3. Great idea. You might ask Angela Maiers @ AngelaMaiers.com for her input. She teaches very popular workshops for public school educators that are focused on learning, not just teaching.

  4. Carole Brown said

    Stephen, I just found a Cambridge organization that looks very interesting …but you may know them already …. http://thesprouts.org/who_we_are
    Cheers, Carole

  5. For example the first person listed at sprout (http://thesprouts.org/) says …
    “My name is Alec Resnick, and a few years ago I got fed up with school and decided to change it. The fundamental problems with education were the first domino for me in a long line of realizations about what was broken in society. I left MIT my last term to start sprout.”

  6. fifthgrade said

    If you could start a new public education system from square one –with no preconceived ideas of what it used to look like, what it has to conform to, even what its metrics of success are – what would it look like?”

    Stephen, like the vast majority of educators, I could rattle on with numerous examples of what the education system should look like… and I would argue that we should also be concerned what it sounds, and in particular, feels like too. The problem ansering this question is it seems to solicit an inorganic response to an organic entity… schools shouldn’t be defined by what they have been, or even what they ‘should’ be… they should be defined daily by the desire to improve holistically on a perpetual basis.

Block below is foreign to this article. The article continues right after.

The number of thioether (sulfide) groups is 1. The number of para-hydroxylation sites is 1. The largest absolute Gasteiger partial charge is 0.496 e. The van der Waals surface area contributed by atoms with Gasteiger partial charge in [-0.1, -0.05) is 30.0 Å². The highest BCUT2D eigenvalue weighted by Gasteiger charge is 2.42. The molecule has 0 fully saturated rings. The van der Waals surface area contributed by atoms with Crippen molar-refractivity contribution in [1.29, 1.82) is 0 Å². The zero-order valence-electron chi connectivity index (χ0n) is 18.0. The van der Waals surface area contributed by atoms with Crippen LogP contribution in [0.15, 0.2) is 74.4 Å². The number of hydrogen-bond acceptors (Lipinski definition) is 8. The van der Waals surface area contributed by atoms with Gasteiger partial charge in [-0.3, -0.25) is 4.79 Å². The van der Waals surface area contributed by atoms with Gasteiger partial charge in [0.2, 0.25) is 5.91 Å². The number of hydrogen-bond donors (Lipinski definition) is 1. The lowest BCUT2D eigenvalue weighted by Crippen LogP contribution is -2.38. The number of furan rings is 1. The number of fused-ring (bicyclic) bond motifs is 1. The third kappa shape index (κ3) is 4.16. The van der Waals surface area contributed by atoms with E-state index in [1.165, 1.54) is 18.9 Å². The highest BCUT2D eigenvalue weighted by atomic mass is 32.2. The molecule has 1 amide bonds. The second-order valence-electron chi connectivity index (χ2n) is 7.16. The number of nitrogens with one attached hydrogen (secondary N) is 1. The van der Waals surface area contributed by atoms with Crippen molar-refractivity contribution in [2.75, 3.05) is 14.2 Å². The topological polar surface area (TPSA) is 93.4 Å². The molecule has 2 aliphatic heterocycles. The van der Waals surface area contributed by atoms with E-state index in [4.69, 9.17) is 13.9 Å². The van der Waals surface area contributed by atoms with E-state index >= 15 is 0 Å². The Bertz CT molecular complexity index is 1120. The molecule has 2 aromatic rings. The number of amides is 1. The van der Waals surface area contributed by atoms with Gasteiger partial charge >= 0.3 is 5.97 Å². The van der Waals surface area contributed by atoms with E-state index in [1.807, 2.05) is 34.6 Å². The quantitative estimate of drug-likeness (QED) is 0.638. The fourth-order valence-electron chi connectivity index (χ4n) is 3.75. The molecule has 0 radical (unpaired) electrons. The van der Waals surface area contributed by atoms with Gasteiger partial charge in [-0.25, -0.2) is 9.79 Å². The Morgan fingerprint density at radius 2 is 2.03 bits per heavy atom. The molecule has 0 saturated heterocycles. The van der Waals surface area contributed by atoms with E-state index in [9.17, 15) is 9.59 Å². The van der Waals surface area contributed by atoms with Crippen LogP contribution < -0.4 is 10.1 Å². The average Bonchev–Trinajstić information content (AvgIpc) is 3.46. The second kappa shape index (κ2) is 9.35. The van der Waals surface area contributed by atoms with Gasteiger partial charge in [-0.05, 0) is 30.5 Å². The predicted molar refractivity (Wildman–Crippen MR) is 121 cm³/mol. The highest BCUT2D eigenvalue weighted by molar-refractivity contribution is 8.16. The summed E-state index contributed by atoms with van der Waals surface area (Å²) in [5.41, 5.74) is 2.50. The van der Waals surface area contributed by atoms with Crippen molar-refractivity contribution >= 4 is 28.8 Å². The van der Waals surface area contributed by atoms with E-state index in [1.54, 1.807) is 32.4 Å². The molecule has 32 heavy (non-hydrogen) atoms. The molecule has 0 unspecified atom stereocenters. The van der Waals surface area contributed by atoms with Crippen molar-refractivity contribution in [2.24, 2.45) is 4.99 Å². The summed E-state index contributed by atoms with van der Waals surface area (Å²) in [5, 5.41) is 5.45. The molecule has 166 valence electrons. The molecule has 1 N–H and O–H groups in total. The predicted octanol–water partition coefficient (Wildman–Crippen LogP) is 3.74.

Times change, schools don’t. By defining our “prefered” school, we’re really just defining what we think it should look like today, and some time in the future we’re taking on the same task all over again. Every element in every school system should be open to formative, transformational scrutiny at all times… that’s how we’ll get the schools we need now, and forever.

    I invite you to read my latest post at http://tinyurl.com/25bo2hj, and while you’re there, please check out the rest of http://karegivers.blogspot.com/… We have similar interests in the ed world, and my blog is where I like to share my perspective on your question about improving schools.

    A pleasure reading your blog.
    Sean

  7. fifthgrade said

    Stephen,
    Your WordPress blog logged me in automatically under my classroom blog’s ID… I’m much more reachable at graingered@gmail.com, or through http://karegivers.blogspot.com/
    Cheers!
    Sean

  8. […] at conception” was driven by one of the two observations explained in the first post (the Mission Statement) that spawned the whole idea of starting public education over: “Teach people to parent as […]

  9. […] premise of this site is the idea that the system we call public education is broken. In the years since its launch, I […]